Rimonabant, a selective cannabinoid-1 receptor blocker, has been approved in many European countries as an antiobesity drug. However, in 2007, the US FDA denied approval in the United States because of concern over “increased frequencies of psychiatric adverse effects,” including suicide and seizures. In a study of more than 1000 patients on metformin or sulfonylurea monotherapy, with type 2 diabetes and body mass index (BMI) ranging from 27 to 40 kg/m2 and HbA1c ranging from 6.5% to 10%, patients were given a hypocaloric diet and advice for increased physical activity [34]. They were then randomized to receive a placebo or a 5- or 20-mg/d dose of rimonabant for 1 year. Weight loss was significantly greater after 1 year in the two rimonabant groups than in the placebo group (−2.3 kg for the 5-mg/d group and −5.3 kg for the 20-mg/d group vs −1.4 kg for the placebo). An improvement in HbA1c was also observed in both treatment groups (−0.1% for the 5-mg/d group, −0.6% for the 20-mg group vs 0.1% for the placebo group). Improvements in fasting blood glucose, HDL cholesterol, triglyceride, and non-HDL cholesterol were reported only in the 20-mg/d rimonabant group. More patients in the high-dose rimonabant group reached an HbA1c target of less than 7% (51% for the 5-mg group, 68% for the 20-mg group vs 48% for the placebo group). The incidence of adverse events that led to discontinuation of the study was slightly greater in the high-dose rimonabant group, mainly due to depressed mood disorders, nausea, and dizziness.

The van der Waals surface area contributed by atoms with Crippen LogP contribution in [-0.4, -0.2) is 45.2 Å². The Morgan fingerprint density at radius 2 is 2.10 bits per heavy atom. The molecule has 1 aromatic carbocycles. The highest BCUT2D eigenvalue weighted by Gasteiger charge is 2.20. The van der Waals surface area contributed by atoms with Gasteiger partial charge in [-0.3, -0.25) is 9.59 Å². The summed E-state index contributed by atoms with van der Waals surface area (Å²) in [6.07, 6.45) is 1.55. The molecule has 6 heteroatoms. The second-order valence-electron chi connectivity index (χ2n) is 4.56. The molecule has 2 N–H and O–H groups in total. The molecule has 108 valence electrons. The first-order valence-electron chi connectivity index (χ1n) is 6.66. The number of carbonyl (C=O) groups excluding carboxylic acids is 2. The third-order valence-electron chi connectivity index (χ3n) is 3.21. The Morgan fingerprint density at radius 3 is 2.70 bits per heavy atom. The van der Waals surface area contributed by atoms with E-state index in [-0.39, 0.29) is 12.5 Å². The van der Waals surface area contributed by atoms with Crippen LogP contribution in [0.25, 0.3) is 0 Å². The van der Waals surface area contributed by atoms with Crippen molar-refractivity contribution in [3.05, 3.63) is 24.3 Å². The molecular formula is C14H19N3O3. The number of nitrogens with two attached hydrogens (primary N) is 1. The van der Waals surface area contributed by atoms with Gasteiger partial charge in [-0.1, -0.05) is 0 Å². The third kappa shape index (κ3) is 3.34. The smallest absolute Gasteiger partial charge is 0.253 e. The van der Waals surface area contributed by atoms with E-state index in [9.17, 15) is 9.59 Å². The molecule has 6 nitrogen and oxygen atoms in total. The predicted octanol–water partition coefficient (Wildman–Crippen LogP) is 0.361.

Several antidiabetic medications have been shown to affect body weight and some are being targeted for possible antiobesity therapy. Metformin, a biguanide compound that improves insulin sensitivity, produces modest weight loss (1% to 2%). Glucagon-like peptide-1 (GLP-1), peptide YY, and oxyntomodulin are believed to act with other postprandial gastrointestinal signals such as gastric distention to promote satiety and meal termination [35]. The protease-resistant GLP-1 congener exenatide has been approved for treating type 2 diabetes. In clinical diabetes trials, it also caused modest weight loss (3%). Amylin, a peptide cosecreted with insulin from pancreatic β cells, inhibits gastric emptying and glucagon secretion, and decreases meal size and food intake. Pramlintide is an injectable synthetic analogue of the hormone amylin that is approved as an adjunct therapy in patients with type 1 and type 2 diabetes mellitus who fail to achieve optimal glucose control despite insulin therapy. In a 1-year study of pramlintide in patients with T2DM, patients lost 0.4 kg compared with an 0.8-kg weight gain in the placebo group [36].